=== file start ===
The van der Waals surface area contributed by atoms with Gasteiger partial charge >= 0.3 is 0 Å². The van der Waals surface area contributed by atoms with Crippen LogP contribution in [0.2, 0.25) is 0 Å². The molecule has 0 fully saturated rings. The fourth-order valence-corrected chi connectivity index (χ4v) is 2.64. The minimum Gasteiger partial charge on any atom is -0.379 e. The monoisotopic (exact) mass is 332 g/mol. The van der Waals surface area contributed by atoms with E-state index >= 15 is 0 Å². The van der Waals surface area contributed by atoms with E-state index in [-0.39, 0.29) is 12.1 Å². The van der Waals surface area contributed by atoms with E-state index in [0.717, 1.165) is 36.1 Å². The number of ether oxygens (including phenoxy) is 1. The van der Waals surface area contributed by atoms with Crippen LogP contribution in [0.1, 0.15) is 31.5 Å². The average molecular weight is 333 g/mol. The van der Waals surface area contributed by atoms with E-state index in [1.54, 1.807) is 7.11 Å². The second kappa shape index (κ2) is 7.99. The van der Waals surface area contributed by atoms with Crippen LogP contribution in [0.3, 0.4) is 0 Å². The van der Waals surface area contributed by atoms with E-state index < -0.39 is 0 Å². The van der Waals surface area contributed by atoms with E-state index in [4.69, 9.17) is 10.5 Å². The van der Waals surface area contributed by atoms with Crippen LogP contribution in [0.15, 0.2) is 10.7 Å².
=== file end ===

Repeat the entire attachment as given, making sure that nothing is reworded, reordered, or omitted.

The van der Waals surface area contributed by atoms with Gasteiger partial charge >= 0.3 is 0 Å². The van der Waals surface area contributed by atoms with Crippen LogP contribution in [0.2, 0.25) is 0 Å². The molecule has 0 fully saturated rings. The fourth-order valence-corrected chi connectivity index (χ4v) is 2.64. The minimum Gasteiger partial charge on any atom is -0.379 e. The monoisotopic (exact) mass is 332 g/mol. The van der Waals surface area contributed by atoms with E-state index >= 15 is 0 Å². The van der Waals surface area contributed by atoms with E-state index in [-0.39, 0.29) is 12.1 Å². The van der Waals surface area contributed by atoms with E-state index in [0.717, 1.165) is 36.1 Å². The number of ether oxygens (including phenoxy) is 1. The van der Waals surface area contributed by atoms with Crippen LogP contribution in [0.1, 0.15) is 31.5 Å². The average molecular weight is 333 g/mol. The van der Waals surface area contributed by atoms with E-state index in [1.54, 1.807) is 7.11 Å². The second kappa shape index (κ2) is 7.99. The van der Waals surface area contributed by atoms with Crippen LogP contribution in [0.3, 0.4) is 0 Å². The van der Waals surface area contributed by atoms with E-state index < -0.39 is 0 Å². The van der Waals surface area contributed by atoms with E-state index in [4.69, 9.17) is 10.5 Å². The van der Waals surface area contributed by atoms with Crippen LogP contribution in [0.15, 0.2) is 10.7 Å².